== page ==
Professor, University of Southampton (link)
Exploring the role of HCI as an agent of cultural change: from health as a medical condition to health as shared, social aspiration.
Abstract: What is the role of HCI in supporting a better normal for our health, creativity, quality of life - especially if we think about health outside a medical context. I have been thinking about the concept of “make better normal” and Ben Shneiderman has challenged me to ask isn’t that the role of design in general? And most of us would agree, so what’s different when we talk about health, not as a medical condition, but as a paradigm shift, where health is a shared and supported social aspiration? In such a discussion, HCI becomes an agent not necessarily for change, but for cultural shift - assuming we might agree on what proactive health looks like in practice - so we can design to support it. As part of this discussion i’ll offer in5 as a design model for proactive health and look forward to your feedback.
Also, we might consider how the role of HCI would change in this dynamic over time. Initially, proactive health design is likely design against the status quo. For example, if the status quo is sedentary knowledge work, and the research shows that more movement during the day is better for us cognitively, physiologically, socially, then what does HCI do to help support this transition individually and culturally? What is the role and perhaps responsibility of our collaborative work with, for instance, visualisation and big data? Likewise, what is the map of this territory for us? where are the important research questions? how would we know them? Do we ourselves need to evolve a new disciplinary expertise from nutrition to neurology for proactive health tech design? I have some thoughts/experiences in this space i’d like to share to hear your insights. Also, in particular, I would also like to present the related outcomes from a Dagstuhl Workshop that happened in June to consider Grand Challenges for Interactive Technology Design for Proactive Health, and to invite you to participate in and contribute to shaping these Challenges. This exchange, i hope, will act as both this invitation and a call to action - to say that if we see the opportunities to make a real and credible difference for proactive health, do we not need to find, fundamentally, ways to better support each others’ work to have effects at scale, to model a path for others to trust and to follow?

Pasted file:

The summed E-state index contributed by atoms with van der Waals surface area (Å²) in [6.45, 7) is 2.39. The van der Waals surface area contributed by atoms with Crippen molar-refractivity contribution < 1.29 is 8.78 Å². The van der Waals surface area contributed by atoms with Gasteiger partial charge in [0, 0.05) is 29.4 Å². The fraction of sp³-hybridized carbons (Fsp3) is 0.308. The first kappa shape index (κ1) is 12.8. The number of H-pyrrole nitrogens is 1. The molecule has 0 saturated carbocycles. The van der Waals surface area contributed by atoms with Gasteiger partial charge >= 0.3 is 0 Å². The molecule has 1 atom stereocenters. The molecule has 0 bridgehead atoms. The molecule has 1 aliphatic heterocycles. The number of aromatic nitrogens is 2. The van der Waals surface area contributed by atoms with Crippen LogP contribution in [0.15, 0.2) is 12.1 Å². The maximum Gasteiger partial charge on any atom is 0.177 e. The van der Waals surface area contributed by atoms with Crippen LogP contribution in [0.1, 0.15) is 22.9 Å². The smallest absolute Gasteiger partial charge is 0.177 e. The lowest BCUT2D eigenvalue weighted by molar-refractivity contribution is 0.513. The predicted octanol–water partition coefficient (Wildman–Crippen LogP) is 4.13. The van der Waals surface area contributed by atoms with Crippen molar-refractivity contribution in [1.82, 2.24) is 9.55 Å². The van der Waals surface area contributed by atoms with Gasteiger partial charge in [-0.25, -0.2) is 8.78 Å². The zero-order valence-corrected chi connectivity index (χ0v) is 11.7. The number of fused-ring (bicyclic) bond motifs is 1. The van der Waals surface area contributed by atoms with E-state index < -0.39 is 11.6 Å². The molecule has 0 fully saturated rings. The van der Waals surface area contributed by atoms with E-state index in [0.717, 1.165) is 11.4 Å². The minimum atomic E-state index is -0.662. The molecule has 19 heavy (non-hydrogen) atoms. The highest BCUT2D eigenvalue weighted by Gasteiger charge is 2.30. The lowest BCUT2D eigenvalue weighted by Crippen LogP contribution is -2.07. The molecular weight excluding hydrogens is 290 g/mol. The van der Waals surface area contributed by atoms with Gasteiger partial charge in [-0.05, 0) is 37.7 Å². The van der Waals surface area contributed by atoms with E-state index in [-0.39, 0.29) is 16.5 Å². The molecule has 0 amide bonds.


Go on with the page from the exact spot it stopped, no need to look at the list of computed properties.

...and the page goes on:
Bio: m.c. schraefel, ph.d, f.bcs, c.eng, cscs, @mcphoo holds the post Professor of Computer Science and Human Performance in the Agents, Interaction and Complexity Group of Electronics and Computer Science, University of Southampton, UK (http://www.ecs.soton.ac.uk/~mc). mc also holds a Research Chair sponsored by the Royal Academy of Engineering and Microsoft Research to investigate how to design interactive technology to better support creativity, innovation and discovery. As part of that research, schraefel utilises her works with athletes as a professional strength and conditioning, movement and nutrition coach for design insights into real people's longitudinal experience of and challenges with wellbeing practice (http://begin2dig.com). mc directs the Human Systems Interaction Lab at Southampton where the vision is to make better normal; make normal better, and the mission is to explore how ICT can support the brain/body connexion to enhance innovation, creativity and improved Quality of Life for all.
CS PhD Student
ASSETS 2014 Practice Talk: Design of and Subjective Response to On-body Input for People With Visual Impairments
For users with visual impairments, who do not necessarily need the visual display of a mobile device, non-visual on-body interaction (e.g., Imaginary Interfaces) could provide accessible input in a mobile context. Such interaction provides the potential advantages of an always-available input surface, and increased tactile and proprioceptive feedback compared to a smooth touchscreen. To investigate preferences for and design of accessible on-body interaction, we conducted a study with 12 visually impaired participants. Participants evaluated five locations for on-body input and compared on-phone to on-hand interaction with one versus two hands. Our findings show that the least preferred areas were the face/neck and the forearm, while locations on the hands were considered to be more discreet and natural. The findings also suggest that participants may prioritize social acceptability over ease of use and physical comfort when assessing the feasibility of input at different locations of the body. Finally, tradeoffs were seen in preferences for touchscreen versus on-body input, with on-body input considered useful for contexts where one hand is busy (e.g., holding a cane or dog leash). We provide implications for the design of accessible on-body input.
Assistant Professor, iSchool (link)
Citizen Science at Scale: Human Computation for Science, Education, and Sustainability